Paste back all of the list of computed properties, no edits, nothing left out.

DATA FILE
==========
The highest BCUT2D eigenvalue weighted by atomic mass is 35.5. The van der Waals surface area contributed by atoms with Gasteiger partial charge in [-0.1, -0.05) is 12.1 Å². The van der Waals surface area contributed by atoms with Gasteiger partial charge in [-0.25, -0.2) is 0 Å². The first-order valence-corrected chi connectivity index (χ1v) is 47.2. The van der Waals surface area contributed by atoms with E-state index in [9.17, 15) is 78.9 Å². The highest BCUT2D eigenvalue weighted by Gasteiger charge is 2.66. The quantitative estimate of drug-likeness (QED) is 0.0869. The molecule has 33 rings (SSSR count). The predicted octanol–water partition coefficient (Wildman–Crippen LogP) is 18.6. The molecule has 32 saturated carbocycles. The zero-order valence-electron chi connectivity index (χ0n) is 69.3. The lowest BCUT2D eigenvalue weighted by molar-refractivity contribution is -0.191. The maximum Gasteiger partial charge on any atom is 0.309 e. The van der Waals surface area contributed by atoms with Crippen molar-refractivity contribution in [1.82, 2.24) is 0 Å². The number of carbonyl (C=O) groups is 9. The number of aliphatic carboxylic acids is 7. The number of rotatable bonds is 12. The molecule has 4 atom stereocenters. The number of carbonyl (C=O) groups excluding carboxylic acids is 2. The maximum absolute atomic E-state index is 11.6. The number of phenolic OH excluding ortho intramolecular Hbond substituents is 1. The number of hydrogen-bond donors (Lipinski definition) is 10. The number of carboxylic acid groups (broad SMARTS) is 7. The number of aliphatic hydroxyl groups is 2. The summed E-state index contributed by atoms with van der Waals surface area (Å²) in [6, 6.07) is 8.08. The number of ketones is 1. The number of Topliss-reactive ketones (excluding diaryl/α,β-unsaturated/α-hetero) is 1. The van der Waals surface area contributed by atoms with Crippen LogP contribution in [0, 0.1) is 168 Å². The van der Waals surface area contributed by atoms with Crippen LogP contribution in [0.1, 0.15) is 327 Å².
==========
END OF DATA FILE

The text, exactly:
The highest BCUT2D eigenvalue weighted by atomic mass is 35.5. The van der Waals surface area contributed by atoms with Gasteiger partial charge in [-0.1, -0.05) is 12.1 Å². The van der Waals surface area contributed by atoms with Gasteiger partial charge in [-0.25, -0.2) is 0 Å². The first-order valence-corrected chi connectivity index (χ1v) is 47.2. The van der Waals surface area contributed by atoms with E-state index in [9.17, 15) is 78.9 Å². The highest BCUT2D eigenvalue weighted by Gasteiger charge is 2.66. The quantitative estimate of drug-likeness (QED) is 0.0869. The molecule has 33 rings (SSSR count). The predicted octanol–water partition coefficient (Wildman–Crippen LogP) is 18.6. The molecule has 32 saturated carbocycles. The zero-order valence-electron chi connectivity index (χ0n) is 69.3. The lowest BCUT2D eigenvalue weighted by molar-refractivity contribution is -0.191. The maximum Gasteiger partial charge on any atom is 0.309 e. The van der Waals surface area contributed by atoms with Crippen molar-refractivity contribution in [1.82, 2.24) is 0 Å². The number of carbonyl (C=O) groups is 9. The number of aliphatic carboxylic acids is 7. The number of rotatable bonds is 12. The molecule has 4 atom stereocenters. The number of carbonyl (C=O) groups excluding carboxylic acids is 2. The maximum absolute atomic E-state index is 11.6. The number of phenolic OH excluding ortho intramolecular Hbond substituents is 1. The number of hydrogen-bond donors (Lipinski definition) is 10. The number of carboxylic acid groups (broad SMARTS) is 7. The number of aliphatic hydroxyl groups is 2. The summed E-state index contributed by atoms with van der Waals surface area (Å²) in [6, 6.07) is 8.08. The number of ketones is 1. The number of Topliss-reactive ketones (excluding diaryl/α,β-unsaturated/α-hetero) is 1. The van der Waals surface area contributed by atoms with Crippen LogP contribution in [0, 0.1) is 168 Å². The van der Waals surface area contributed by atoms with Crippen LogP contribution in [0.1, 0.15) is 327 Å².